I've actually thought about doing this to get rid of a bunch of if qualifiers in my function declarations. `static interface {}` compiles but doesn't [currently] seem to mean anything to the compiler, but could be a hint to the programmer that nothing will directly implement it; it's a compile-time interface. This would provide a more generic way of doing stuff like `isInputRange`, etc.
Or we could get signatures, which are even better still!
Dec 29 2017
next sibling parent Basile B. <b2.temp gmx.com> writes:
On Friday, 29 December 2017 at 13:08:38 UTC, rikki cattermole 
wrote:
 On 29/12/2017 12:59 PM, rjframe wrote:
 On Fri, 29 Dec 2017 12:39:25 +0000, Nicholas Wilson wrote:
 
 On Friday, 29 December 2017 at 12:03:59 UTC, Mike Franklin 
 wrote:

 The problem is that interfaces are a runtime thing (e.g. you 
 can cast a
 class to an interface)
 structs implement compile time interfaces via template duck 
 typing
 (usually enforced via an if()).
 you could probably write a wrapper that introspected an 
 interface and
 enforced that all members were implemented.
I've actually thought about doing this to get rid of a bunch of if qualifiers in my function declarations. `static interface {}` compiles but doesn't [currently] seem to mean anything to the compiler, but could be a hint to the programmer that nothing will directly implement it; it's a compile-time interface. This would provide a more generic way of doing stuff like `isInputRange`, etc.
Or we could get signatures, which are even better still!
I was about to answer that interfaces could be used to define duck types conformity models but this would be a poor and useless addition, indeed, compared to signatures.
Dec 29 2017
prev sibling parent Mengu <mengukagan gmail.com> writes:
On Friday, 29 December 2017 at 13:08:38 UTC, rikki cattermole 
wrote:
 On 29/12/2017 12:59 PM, rjframe wrote:
 On Fri, 29 Dec 2017 12:39:25 +0000, Nicholas Wilson wrote:
 
 [...]
I've actually thought about doing this to get rid of a bunch of if qualifiers in my function declarations. `static interface {}` compiles but doesn't [currently] seem to mean anything to the compiler, but could be a hint to the programmer that nothing will directly implement it; it's a compile-time interface. This would provide a more generic way of doing stuff like `isInputRange`, etc.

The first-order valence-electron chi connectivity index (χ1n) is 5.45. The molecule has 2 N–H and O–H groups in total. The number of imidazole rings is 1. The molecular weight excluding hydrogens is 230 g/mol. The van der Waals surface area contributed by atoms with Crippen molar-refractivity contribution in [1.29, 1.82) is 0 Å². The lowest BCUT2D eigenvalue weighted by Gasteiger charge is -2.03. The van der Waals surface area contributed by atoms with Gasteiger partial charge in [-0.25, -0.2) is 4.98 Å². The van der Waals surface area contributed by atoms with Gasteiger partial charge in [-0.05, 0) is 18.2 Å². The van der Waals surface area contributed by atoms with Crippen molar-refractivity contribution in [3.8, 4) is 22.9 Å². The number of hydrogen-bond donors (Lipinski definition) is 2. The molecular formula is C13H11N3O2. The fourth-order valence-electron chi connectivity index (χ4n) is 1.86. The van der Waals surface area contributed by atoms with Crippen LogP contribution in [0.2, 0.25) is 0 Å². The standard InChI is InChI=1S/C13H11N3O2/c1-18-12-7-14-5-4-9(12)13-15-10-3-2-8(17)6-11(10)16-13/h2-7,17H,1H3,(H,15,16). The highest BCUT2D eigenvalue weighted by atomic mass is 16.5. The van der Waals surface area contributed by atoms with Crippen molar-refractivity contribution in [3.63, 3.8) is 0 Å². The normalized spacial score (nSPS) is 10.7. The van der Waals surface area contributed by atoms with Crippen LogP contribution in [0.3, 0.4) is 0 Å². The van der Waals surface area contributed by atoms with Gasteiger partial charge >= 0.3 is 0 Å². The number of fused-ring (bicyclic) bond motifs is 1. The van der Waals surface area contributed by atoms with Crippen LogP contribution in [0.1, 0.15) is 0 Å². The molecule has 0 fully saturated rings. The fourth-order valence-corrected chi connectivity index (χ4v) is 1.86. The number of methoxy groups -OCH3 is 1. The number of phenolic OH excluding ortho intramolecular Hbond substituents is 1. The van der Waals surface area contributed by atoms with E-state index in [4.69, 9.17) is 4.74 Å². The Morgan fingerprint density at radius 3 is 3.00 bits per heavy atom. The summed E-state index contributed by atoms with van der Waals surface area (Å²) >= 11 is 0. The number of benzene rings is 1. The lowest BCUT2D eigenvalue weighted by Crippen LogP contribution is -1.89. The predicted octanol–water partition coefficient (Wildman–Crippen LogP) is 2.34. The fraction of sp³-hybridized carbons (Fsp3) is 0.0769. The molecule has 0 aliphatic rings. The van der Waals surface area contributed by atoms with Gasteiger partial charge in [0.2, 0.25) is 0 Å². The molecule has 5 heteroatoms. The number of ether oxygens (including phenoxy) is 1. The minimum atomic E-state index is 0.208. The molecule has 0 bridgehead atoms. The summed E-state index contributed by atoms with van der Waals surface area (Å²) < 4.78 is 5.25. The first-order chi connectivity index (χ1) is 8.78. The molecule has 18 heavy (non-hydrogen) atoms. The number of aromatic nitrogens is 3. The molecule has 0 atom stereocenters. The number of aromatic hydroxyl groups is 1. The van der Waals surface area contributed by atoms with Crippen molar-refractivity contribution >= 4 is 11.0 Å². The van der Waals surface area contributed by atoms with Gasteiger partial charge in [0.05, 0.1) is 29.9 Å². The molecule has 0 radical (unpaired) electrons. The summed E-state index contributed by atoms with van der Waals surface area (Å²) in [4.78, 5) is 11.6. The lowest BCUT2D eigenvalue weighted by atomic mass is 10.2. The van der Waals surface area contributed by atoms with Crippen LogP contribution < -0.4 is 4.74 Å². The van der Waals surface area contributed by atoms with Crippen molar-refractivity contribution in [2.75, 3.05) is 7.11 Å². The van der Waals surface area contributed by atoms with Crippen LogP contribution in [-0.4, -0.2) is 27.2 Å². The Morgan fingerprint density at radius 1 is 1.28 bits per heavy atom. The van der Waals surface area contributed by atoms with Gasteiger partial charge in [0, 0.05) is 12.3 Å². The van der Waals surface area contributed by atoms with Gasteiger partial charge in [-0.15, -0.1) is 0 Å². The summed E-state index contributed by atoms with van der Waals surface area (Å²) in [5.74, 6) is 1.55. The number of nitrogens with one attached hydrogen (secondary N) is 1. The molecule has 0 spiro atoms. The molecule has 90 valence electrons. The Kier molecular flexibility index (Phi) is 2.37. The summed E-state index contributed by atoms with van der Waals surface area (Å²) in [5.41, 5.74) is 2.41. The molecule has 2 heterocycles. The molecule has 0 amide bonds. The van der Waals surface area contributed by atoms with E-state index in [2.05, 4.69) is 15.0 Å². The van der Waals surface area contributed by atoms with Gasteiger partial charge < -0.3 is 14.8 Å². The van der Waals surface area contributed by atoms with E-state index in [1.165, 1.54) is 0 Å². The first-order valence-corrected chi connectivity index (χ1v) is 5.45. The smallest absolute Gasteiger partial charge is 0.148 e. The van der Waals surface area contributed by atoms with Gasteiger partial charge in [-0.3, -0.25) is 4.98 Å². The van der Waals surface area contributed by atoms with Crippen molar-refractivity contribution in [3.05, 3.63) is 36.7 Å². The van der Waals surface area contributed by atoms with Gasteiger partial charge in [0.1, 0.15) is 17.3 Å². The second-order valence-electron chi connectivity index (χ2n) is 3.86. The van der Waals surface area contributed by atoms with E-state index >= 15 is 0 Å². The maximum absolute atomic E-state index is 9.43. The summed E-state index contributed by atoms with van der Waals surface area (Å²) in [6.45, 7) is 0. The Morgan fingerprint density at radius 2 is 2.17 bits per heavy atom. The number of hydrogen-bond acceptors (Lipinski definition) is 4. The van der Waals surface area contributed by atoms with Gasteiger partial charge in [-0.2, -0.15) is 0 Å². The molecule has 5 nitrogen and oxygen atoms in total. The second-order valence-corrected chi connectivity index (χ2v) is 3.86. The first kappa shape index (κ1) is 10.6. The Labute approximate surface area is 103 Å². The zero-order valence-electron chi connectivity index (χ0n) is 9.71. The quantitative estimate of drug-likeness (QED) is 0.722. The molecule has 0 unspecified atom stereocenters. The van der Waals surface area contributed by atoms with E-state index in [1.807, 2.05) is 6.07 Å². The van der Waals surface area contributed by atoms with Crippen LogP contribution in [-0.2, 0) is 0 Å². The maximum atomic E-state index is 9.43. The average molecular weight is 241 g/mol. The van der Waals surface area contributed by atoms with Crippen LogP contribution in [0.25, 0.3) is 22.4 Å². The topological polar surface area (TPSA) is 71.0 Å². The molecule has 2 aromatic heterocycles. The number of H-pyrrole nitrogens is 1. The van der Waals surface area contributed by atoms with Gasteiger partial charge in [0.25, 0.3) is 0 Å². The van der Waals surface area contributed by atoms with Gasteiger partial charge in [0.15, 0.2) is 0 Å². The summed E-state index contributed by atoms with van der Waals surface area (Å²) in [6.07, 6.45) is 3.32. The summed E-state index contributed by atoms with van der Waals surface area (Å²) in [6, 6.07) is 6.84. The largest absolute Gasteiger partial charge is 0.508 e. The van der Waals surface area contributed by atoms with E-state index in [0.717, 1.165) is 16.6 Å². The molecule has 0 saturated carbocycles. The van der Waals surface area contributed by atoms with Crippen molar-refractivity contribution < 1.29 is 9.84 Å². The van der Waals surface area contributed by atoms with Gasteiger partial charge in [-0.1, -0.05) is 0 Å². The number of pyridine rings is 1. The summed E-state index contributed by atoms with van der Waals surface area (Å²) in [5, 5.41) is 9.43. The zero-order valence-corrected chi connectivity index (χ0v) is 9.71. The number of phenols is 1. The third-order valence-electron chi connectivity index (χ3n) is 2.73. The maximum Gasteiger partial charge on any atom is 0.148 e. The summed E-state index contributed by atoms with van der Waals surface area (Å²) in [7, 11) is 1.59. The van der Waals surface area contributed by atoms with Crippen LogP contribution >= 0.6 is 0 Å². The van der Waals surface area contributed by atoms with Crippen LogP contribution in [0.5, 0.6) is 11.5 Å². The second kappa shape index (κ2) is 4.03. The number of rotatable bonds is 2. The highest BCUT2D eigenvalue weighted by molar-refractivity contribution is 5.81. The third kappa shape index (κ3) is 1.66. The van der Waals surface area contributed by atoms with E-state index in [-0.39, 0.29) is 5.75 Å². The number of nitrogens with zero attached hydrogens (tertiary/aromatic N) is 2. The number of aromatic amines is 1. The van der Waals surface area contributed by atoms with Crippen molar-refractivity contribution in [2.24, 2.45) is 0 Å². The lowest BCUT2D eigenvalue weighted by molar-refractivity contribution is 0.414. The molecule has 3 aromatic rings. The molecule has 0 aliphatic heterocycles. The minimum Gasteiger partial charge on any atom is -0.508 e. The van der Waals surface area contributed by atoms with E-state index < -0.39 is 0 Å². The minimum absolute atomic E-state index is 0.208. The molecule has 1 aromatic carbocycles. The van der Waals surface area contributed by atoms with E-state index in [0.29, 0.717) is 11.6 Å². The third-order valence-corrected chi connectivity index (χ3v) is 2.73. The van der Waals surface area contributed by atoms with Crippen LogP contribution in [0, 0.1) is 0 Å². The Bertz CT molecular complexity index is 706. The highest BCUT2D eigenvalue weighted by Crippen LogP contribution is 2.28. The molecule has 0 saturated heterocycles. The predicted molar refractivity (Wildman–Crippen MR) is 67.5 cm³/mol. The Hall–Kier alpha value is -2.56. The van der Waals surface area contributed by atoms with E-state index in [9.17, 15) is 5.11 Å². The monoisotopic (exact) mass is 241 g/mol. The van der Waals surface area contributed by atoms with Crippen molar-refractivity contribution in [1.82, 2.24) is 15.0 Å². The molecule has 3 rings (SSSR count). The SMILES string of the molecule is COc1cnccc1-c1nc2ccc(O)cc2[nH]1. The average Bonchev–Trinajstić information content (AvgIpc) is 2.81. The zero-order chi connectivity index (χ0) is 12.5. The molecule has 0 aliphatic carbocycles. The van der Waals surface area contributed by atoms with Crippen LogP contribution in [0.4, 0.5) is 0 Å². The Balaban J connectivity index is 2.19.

Or we could get signatures, which are even better still!
+6666 for SML style signatures!
Dec 29 2017
prev sibling parent reply Laeeth Isharc <laeeth nospam.laeeth.com> writes:
On Friday, 29 December 2017 at 12:59:21 UTC, rjframe wrote:
 On Fri, 29 Dec 2017 12:39:25 +0000, Nicholas Wilson wrote:

 On Friday, 29 December 2017 at 12:03:59 UTC, Mike Franklin 
 wrote:

 The problem is that interfaces are a runtime thing (e.g. you 
 can cast a
 class to an interface)
 structs implement compile time interfaces via template duck 
 typing
 (usually enforced via an if()).
 you could probably write a wrapper that introspected an 
 interface and
 enforced that all members were implemented.
I've actually thought about doing this to get rid of a bunch of if qualifiers in my function declarations. `static interface {}` compiles but doesn't [currently] seem to mean anything to the compiler, but could be a hint to the programmer that nothing will directly implement it; it's a compile-time interface. This would provide a more generic way of doing stuff like `isInputRange`, etc.
Atila does something like this https://code.dlang.org/packages/concepts
Jan 01
next sibling parent rjframe <dlang ryanjframe.com> writes:
On Tue, 02 Jan 2018 00:54:13 +0000, Laeeth Isharc wrote:

 On Friday, 29 December 2017 at 12:59:21 UTC, rjframe wrote:
 On Fri, 29 Dec 2017 12:39:25 +0000, Nicholas Wilson wrote:

 I've actually thought about doing this to get rid of a bunch of if